Group Criticizes Latest Nanotech Risk Research Plan
The National Nanotechnology Initiative's (NNI) Nanotechnology Environmental and Health Implications (NEHI) Working Group recently released its strategy for nanotechnology environmental, health, and safety research. The strategy outlines risk research for more than 20 federal agencies, including the U.S. Environmental Protection Agency, the Food & Drug Administration (FDA) and the Consumer Product Safety Commission (CPSC).
Earlier drafts of the strategy received widespread criticism from industry officials, policy experts and congressional lawmakers for being merely a list of general nanotechnology risk research categories. The new strategy makes substantial strides towards identifying prioritized research needs and assigning lead agencies to address these needs.
Also just released, the new EPA Office of Research & Development nanotechnology risk research plan appears to be in accord with the NEHI strategy. The EPA plan includes important studies on risk assessment methods and life-cycle analysis to determine the eventual fate of nanomaterials.
But, according to the Project for Emerging Nanotechnologies (PEN), major hurdles still stand in the way of the public, industry and government obtaining a better understanding of the risks posed by nanomaterials and how to limit those risks. Necessary resources for nanotechnology risk research are few and far between. In addition, a limited investment by the NNI on occupational exposure research can only increase dangers to workers.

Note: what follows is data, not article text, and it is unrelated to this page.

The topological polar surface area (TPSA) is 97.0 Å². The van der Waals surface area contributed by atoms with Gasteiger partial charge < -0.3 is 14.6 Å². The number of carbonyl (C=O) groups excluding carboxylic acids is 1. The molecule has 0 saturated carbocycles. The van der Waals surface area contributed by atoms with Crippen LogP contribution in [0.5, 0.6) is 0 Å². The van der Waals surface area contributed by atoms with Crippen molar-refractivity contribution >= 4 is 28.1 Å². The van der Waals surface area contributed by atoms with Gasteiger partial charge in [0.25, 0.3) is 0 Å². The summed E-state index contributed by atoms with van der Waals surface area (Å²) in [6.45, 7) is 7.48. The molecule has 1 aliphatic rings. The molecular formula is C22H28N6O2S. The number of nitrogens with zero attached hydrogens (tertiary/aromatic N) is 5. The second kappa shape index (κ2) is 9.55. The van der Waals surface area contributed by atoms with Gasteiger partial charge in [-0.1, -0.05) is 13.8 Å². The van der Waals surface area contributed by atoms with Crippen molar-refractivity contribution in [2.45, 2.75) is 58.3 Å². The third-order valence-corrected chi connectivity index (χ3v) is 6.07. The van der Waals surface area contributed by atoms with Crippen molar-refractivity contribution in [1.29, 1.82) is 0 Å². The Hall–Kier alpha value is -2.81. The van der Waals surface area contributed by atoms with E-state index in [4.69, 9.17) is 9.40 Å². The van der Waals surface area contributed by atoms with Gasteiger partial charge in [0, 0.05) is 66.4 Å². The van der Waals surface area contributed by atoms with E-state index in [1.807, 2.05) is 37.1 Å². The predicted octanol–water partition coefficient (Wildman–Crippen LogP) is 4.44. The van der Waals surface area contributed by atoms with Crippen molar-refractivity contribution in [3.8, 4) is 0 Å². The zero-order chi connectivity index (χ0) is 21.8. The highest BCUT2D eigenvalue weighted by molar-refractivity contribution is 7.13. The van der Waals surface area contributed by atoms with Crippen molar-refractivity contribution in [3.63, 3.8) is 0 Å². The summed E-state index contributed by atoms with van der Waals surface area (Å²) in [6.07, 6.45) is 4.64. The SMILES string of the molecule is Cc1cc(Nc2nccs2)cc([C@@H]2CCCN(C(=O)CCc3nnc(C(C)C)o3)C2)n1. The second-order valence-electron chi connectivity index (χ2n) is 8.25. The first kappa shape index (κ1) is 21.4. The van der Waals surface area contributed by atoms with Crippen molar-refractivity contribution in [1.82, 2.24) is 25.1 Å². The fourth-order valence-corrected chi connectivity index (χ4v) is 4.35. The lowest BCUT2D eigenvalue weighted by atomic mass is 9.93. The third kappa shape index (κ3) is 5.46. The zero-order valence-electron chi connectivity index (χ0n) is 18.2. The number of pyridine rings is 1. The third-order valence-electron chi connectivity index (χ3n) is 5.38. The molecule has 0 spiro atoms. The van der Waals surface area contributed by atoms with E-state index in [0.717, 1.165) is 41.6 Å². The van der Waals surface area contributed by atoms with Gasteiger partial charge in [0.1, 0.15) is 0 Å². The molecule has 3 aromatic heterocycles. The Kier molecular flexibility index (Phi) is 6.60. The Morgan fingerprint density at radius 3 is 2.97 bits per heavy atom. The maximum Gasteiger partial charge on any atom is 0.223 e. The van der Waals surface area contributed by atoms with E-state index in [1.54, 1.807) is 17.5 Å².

"The truth is that while the NEHI made significant strides in this latest effort to present an improved nanotechnology risk research strategy, only about five of the more than 240 identified risk research projects focus on exposure assessment — which directly affects workers. These are the people who are on the front line and most likely to be exposed to potentially hazardous nanomaterials," said David Rejeski, PEN director.
"The document also fails to employ a 'top-down,' strategic approach aimed at directing funds and research at the places where there's likely to be the most risk," according to Rejeski. "The NEHI structure and plan are still broken. The plan is a collection of individual agency research programs and not a strategic approach appropriate to a technology projected to be incorporated into $2.6 trillion worth of products by 2014."